Academic journal article T H E Journal (Technological Horizons In Education)

Can Gaming Improve Teaching and Learning?

Academic journal article T H E Journal (Technological Horizons In Education)

Can Gaming Improve Teaching and Learning?

Article excerpt

Today's sophisticated digital games are engaging students and conveying hard-to-teach concepts like failure and perspective. So why aren't more classrooms playing along?

IF THE USE of technology in education is about meeting students where they are, it seems like gaming would be a good place to start. After all, as far back as 2008, the Pew Internet & American Life Project reported that 97 percent of kids ages 12 to 17 were playing some kind of digital game every week; about half played daily.

And why not? When Neil Postman wrote his classic, Amusing Ourselves to Death, about the shift from a typographically focused society to one that was ruled by television, his title could just as easily have been foretelling the increasing use of gamelike activities in all aspects of life. Consumers spent about $21 billion on the game industry last year. Half of all American households have dedicated game consoles; many have two. We don't fly without getting our miles. We can't shop without handing over our rewards card. We seem to be a species well-suited for seeking "pleasure and reward," notes Janna Quitney Anderson, director of Pew and Eton University's Imagining the Internet Center. Gaming and its trappings play right into our appetites.

Proponents say gaming provides a compelling way to engage students and make educational efforts more effective. Others believe that allowing students to play games simply provides a merry diversion from what should truly be happening in the classroom. Where do the golden tokens reside? Let's click for a roll of the die and find out

"Failing Up"

Games and playing have been part of classrooms "for a long time," declares Katie Salen, game designer, DePaul University professor, and one of the masterminds behind Quest to Learn, a public school in New York designed around game playing. "Play is the way that human beings learn about the world.... That's how we discover how things work."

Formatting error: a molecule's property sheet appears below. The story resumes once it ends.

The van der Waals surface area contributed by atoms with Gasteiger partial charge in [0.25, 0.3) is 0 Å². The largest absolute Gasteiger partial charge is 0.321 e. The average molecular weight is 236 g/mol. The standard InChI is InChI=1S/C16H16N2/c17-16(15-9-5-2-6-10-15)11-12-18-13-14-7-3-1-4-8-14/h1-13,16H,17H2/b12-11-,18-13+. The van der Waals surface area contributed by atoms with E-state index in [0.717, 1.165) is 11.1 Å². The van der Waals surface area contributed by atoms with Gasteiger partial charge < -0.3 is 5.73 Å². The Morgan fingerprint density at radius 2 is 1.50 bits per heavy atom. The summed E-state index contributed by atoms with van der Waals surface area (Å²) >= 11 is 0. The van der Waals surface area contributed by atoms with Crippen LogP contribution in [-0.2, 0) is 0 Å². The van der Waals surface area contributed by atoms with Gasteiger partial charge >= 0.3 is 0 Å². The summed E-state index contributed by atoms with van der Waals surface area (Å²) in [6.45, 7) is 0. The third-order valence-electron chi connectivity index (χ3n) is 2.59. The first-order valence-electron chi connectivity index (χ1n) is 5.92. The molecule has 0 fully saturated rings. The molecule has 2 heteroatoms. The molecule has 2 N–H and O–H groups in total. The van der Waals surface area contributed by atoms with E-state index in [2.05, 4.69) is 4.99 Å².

Besides providing an environment in which to "learn by doing," games offer several other educational benefits, according to Salen. For one, games structure problem-solving in a way that helps the player to "fail up," as Salen puts it. "Every game designer expects every player to be successful in their game," she notes. The best games are designed to make problems both hard and fun so that students will "want to continue to persist on that problem."

Sometimes, the learner will have to try hundreds of times to find success. "You know you're getting better at that particular skill every time you try, and you're learning something about how to solve that particular problem," Salen says. The failure is productive. Rather than hitting some kind of wall and just stopping--which is "what kids tend to experience in the classroom"--failure becomes "a fantastic thing because it's about iteration and discovery. When I try it again, I'm going to apply that particular piece of learning."

Data Rich

One of Salen's arguments for the use of games in education should sit well with most policymakers: Games are rich with data. "They're filled with information for players around how they're doing, where they need to go, how they need to get better," she notes. That data can be used by teachers as well as students, she adds. "Games open up assessment, so it's really kid-facing, and that can be incredibly powerful."

Kristen DiCerbo, a senior research scientist at Pearson, agrees with Salen and offers an example from the world of SimCity. A collaboration between Electronic Arts and GlassLab has produced an education-oriented update of the decades-old city-building simulation game built specifically for the classroom. Called SimCityEDU, the game challenges learners to solve problems such as combating pollution, and a multitude of data can be captured to show what students do first, what actions they take, and where they linger. DiCerbo says, "By starting to look at how long people spend looking at information--all those little things that we could never gather from a paper and pencil path--we hope to be able to get a finer and better measurement of what kids can do. …

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